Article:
18Procedure: (Cont. part A) Exp. (8) : Minor LossesProcedure: (Cont. part A)5) In order to bleed air from pressure tapping points and the manometers close both the bench valve and the test rig flow control valve and open the air bleed screw and remove the cap from the adjacent air valve. Connect a length of small bore tubing from the air valve to the volumetric tank. Now, open the bench valve and allow flow through the manometers to purge all air from them; then, tighten the air bleed screw and partly open both the bench valve and the test rig flow control valve.Next, open the air bleed screw slightly to allow air to enter the top of the manometers, re-tighten the screw when the manometer levels reach a convenient height.
19Procedure: (Cont. part A) Exp. (8) : Minor LossesProcedure: (Cont. part A)6) Check that all manometer levels are on scale at the maximum volume flow rate required (approximately 17 liters/ minute). These levels can be adjusted further by using the air bleed screw and the hand pump supplies. The air bleed screw controls the air flow through the air valve, so when using the hand pump, the bleed screw must be open. To retain the hand pump pressure in the system, the screw must be closed after pumping.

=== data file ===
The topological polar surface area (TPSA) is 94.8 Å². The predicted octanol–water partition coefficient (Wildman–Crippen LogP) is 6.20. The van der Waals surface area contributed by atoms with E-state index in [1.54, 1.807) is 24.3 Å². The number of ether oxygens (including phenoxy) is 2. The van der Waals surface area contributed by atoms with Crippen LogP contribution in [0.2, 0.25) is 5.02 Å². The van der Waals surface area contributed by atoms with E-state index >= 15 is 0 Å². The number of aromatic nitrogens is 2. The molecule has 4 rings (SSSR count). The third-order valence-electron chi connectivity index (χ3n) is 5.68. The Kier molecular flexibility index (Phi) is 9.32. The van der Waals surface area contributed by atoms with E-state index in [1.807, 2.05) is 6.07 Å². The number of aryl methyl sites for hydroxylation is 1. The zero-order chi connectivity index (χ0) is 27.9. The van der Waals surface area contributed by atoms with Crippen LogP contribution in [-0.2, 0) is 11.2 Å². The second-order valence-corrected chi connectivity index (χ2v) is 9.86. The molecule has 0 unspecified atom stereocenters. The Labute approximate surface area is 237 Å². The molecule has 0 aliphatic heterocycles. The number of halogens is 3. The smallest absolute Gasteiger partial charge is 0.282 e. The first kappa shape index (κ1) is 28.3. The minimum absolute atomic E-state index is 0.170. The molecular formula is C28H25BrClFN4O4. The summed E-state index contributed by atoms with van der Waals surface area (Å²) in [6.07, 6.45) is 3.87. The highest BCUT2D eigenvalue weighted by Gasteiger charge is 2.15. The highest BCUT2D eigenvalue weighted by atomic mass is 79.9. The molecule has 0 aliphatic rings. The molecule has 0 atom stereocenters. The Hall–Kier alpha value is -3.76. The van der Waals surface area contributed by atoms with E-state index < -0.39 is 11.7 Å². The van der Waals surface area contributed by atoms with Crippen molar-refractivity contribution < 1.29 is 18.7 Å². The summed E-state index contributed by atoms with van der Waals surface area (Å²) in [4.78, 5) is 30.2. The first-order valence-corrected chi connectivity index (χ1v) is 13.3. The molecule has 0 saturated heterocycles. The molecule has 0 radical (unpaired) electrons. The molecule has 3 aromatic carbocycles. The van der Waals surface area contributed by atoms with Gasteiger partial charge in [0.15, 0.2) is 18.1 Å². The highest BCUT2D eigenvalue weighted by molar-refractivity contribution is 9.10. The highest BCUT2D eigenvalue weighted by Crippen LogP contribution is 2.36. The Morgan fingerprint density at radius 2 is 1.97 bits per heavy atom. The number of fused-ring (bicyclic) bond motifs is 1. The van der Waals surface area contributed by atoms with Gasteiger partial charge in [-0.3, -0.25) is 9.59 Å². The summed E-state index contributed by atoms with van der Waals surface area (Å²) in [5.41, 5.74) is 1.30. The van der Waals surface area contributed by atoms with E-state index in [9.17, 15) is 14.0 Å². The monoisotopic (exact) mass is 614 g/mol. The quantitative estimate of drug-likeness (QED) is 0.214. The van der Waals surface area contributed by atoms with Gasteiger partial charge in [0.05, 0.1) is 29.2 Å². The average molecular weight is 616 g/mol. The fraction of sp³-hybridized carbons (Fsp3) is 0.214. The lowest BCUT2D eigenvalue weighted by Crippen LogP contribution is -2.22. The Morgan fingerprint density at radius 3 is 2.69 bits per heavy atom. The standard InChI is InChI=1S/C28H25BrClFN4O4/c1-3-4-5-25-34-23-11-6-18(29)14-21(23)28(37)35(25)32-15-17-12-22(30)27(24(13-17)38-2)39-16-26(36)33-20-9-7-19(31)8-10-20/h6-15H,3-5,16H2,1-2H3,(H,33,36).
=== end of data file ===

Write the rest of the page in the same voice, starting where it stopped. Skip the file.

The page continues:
20Procedure: (Cont. part A) Exp. (8) : Minor LossesProcedure: (Cont. part A)7) If the levels in the manometer are too high then the hand pump can be used to pressurise the top manifold. All levels will decrease simultaneously but retain the appropriate differentials.If the levels are too low then the hand pump should be disconnected and the air bleed screw opened briefly to reduce the pressure in the top manifold. Alternatively the outlet flow control valve can be closed to raise the static pressure in the system which will raise all levels simultaneously.If the level in any manometer tube is allowed to drop too low then air will enter the bottom manifold. If the level in any manometer tube is too high then water will enter the top manifold and flow into adjacent tubes.